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Fantasy Island confirms it has closed

The ride has stopped at Fantasy Island.

The theme park posted a graphic to its website homepage Wednesday afternoon that read "Permanently closed."

The park's owner, California-based Apex Parks Group, has not addressed whether it will refund season pass holders. The company directed those with questions to FantasyIslandNY.com, but that page was inaccessible much of Wednesday afternoon. When users did get through, they were met with a contact form.

Grand Island Town Supervisor John Whitney said he is "greatly disappointed" by Apex's decision to close the park and will look to the state and county for help finding a new buyer.

That may not be an option, however, since it looks like Apex is dismantling the park and selling it piece by piece. An amusement park trade publication reported Apex has been trying to find buyers for rides and equipment at Fantasy Island, along with those at three other parks around the country. Among the rides up for sale at Fantasy Island are its Silver Comet roller coaster, the publication said.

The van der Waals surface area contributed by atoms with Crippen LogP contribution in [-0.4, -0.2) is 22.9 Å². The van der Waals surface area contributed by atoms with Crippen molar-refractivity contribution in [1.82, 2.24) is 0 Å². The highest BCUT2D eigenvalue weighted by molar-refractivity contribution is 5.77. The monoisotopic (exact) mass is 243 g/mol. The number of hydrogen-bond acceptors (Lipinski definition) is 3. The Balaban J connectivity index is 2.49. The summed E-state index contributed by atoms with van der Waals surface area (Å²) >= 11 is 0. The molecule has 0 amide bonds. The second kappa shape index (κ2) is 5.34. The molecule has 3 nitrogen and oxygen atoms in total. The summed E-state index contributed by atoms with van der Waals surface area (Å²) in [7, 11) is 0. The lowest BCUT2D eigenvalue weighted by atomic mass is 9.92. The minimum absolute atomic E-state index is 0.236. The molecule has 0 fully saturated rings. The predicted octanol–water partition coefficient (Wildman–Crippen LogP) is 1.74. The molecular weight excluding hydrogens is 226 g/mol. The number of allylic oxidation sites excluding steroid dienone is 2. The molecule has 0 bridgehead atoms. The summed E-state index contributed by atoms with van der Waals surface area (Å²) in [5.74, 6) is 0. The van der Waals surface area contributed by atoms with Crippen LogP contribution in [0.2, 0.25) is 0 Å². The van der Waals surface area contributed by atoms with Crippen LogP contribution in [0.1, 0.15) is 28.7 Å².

The park generates roughly $120,000 in taxes, a quarter of which goes to the town, the supervisor said. The park employs full-time maintenance personnel and residents depend on it for seasonal employment.

"It's a big impact on us," Whitney said. "I would like to do whatever we could to help the situation."

Assemblyman Sean Ryan said he would join the effort.

"We must focus on how to best incorporate the Fantasy Island site into the ongoing revitalization of Western New York," he said in a statement. "I stand ready to provide any assistance necessary as this process unfolds."

Fantasy Island opened in 1961. By 1982, it had fallen into bankruptcy, where it was acquired by Charles Wood, then-owner of the Mother Goose-themed StoryTown USA near Albany. Wood sold the park to International Broadcasting Corp. in 1989, but bought it back when IBC entered bankruptcy in 1992. Martin DiPietro bought the park from Wood in 1994, then sold it to Apex in 2016, saying it was the best way to assure the park's future success.

The sale of the rides was first reported by American Coaster Enthusiasts and picked up by WGRZ.

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